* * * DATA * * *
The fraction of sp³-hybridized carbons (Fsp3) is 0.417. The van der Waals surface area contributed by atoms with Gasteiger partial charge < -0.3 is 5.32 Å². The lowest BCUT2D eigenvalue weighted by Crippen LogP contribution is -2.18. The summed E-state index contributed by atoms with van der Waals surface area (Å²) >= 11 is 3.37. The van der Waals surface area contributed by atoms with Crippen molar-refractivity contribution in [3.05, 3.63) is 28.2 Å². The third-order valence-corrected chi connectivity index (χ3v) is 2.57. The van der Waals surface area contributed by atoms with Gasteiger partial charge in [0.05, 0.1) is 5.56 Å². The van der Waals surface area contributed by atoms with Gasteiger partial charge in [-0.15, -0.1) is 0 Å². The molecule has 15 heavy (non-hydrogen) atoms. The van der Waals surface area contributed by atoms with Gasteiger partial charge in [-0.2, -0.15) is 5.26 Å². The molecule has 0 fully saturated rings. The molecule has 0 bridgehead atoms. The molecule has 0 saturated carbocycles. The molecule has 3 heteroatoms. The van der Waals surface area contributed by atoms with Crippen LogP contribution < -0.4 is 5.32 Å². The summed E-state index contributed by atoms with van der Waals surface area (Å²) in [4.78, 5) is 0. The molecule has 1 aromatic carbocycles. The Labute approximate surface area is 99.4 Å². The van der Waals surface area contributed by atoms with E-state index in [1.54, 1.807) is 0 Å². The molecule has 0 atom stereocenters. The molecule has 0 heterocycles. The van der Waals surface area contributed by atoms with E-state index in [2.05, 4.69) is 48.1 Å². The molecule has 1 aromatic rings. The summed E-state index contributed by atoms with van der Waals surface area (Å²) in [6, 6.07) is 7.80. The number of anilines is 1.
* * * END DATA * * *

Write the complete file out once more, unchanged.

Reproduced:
The fraction of sp³-hybridized carbons (Fsp3) is 0.417. The van der Waals surface area contributed by atoms with Gasteiger partial charge < -0.3 is 5.32 Å². The lowest BCUT2D eigenvalue weighted by Crippen LogP contribution is -2.18. The summed E-state index contributed by atoms with van der Waals surface area (Å²) >= 11 is 3.37. The van der Waals surface area contributed by atoms with Crippen molar-refractivity contribution in [3.05, 3.63) is 28.2 Å². The third-order valence-corrected chi connectivity index (χ3v) is 2.57. The van der Waals surface area contributed by atoms with Gasteiger partial charge in [0.05, 0.1) is 5.56 Å². The van der Waals surface area contributed by atoms with Gasteiger partial charge in [-0.15, -0.1) is 0 Å². The molecule has 15 heavy (non-hydrogen) atoms. The van der Waals surface area contributed by atoms with Gasteiger partial charge in [-0.2, -0.15) is 5.26 Å². The molecule has 0 fully saturated rings. The molecule has 0 bridgehead atoms. The molecule has 0 saturated carbocycles. The molecule has 3 heteroatoms. The van der Waals surface area contributed by atoms with Crippen LogP contribution < -0.4 is 5.32 Å². The summed E-state index contributed by atoms with van der Waals surface area (Å²) in [4.78, 5) is 0. The molecule has 1 aromatic carbocycles. The Labute approximate surface area is 99.4 Å². The van der Waals surface area contributed by atoms with E-state index in [1.54, 1.807) is 0 Å². The molecule has 0 atom stereocenters. The molecule has 0 heterocycles. The van der Waals surface area contributed by atoms with E-state index in [2.05, 4.69) is 48.1 Å². The molecule has 1 aromatic rings. The summed E-state index contributed by atoms with van der Waals surface area (Å²) in [6, 6.07) is 7.80. The number of anilines is 1.